I discussed how to enable administrator audit logging and access the resulting audit entries in Exchange 2010 as long ago as April 2011. Apart from enabling administrator auditing by default in newly-deployed organizations, not much has really changed since that time. In fact, apart from migrating the auditing options on the compliance management tab from the Exchange 2010 Control Panel (ECP) to the new Exchange 2013 Administration Center (EAC), not much really happened in this neck of the management woods.
Perhaps it was because no one really cared about administrator auditing. Or perhaps because everyone promptly forgot about auditing once it was enabled to check a box for some random regulatory requirement. Or maybe it’s because we are all so good at PowerShell that running the Search-AdminAuditLog cmdlet multiple times to make sense of the audit entries. Or that we simply waited for Microsoft to make everything better by providing a useful option in EAC.
Well, it turns out that they did just that in Exchange 2013 CU3. You probably didn’t notice the change because the auditing section of EAC can be a pretty lonely place that doesn’t receive too many visits, but if you go there you’ll see a new “View the Administrator Audit Log” option all bright and ready to go.
Clicking the option causes EAC to open a new window to display the administrator audit entries from the last two weeks. You can change the date range if you like, but for now let’s concentrate on what you actually see as you browse through the audit entries.
As it turns out, you can unearth some pretty interesting entries that help solve the eternal question of “who did what to Exchange.” Of course, if you’re the only administrator, that debate is pretty uninteresting as the same answer keeps on appearing, but if a team is responsible for running Exchange, you might not always know who did what when.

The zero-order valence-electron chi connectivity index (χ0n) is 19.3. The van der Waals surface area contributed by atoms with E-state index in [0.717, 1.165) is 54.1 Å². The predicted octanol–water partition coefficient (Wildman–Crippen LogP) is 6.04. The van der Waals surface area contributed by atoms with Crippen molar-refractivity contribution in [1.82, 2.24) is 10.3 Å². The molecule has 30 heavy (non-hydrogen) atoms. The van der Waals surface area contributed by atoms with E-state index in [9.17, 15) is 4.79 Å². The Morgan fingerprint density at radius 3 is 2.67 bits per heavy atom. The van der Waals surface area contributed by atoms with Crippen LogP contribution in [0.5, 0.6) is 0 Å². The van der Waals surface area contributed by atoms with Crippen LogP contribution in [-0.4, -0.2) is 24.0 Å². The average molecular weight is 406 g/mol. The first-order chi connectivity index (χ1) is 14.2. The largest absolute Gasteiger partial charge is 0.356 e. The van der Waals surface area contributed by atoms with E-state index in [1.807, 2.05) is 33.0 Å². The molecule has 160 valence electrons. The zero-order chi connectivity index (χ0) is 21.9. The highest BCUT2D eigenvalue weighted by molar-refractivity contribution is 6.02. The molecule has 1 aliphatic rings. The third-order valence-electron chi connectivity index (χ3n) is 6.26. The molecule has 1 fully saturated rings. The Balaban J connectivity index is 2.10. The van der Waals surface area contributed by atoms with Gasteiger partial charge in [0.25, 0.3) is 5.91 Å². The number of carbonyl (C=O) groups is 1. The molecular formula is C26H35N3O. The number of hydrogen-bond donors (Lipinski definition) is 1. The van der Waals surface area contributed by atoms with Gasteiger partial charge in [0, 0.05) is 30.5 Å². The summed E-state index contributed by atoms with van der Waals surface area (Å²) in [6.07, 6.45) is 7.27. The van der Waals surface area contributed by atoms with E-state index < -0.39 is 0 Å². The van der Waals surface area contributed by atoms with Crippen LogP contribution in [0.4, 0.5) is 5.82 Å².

Take the example shown in the screen shot shown below. It shows an audit entry for 16 January 2014 when an administrator (someone logged in to the Administrator account) ran the Set-MailboxServer cmdlet to set the database activation policy on the ExServer2 server to be “blocked.” The effect of this command would be to stop Active Manager performing an automatic failover to database copies on ExServer2 and it’s not something that you would do without good reason. In this case, database activation on the server was blocked to allow installation of a cumulative update, which is the kind of thing you’d do if you follow best practice for installing updates onto DAG member servers (see this script for a good starting point if you want to automate the process).
Being able to view administrator audit entries through a simple search and browse mechanism is a reasonable step forward. However, it won’t really help those who operate within large organizations because of the sheer number of audit entries that are likely created daily. In these circumstances, you are probably still going to run Search-AdminAuditLog on a regular basis to scan for and report unusual occurrences such as databases being dismounted or the creation of new transport rules. Hopefully you’ll automate these searches through some simple scripting.
It’s good to see that the Exchange developers have finally put some effort into making the audit pieces of EAC more approachable and useful. It’s a start, but there’s still more to do before the audit log viewer becomes a really valuable tool.
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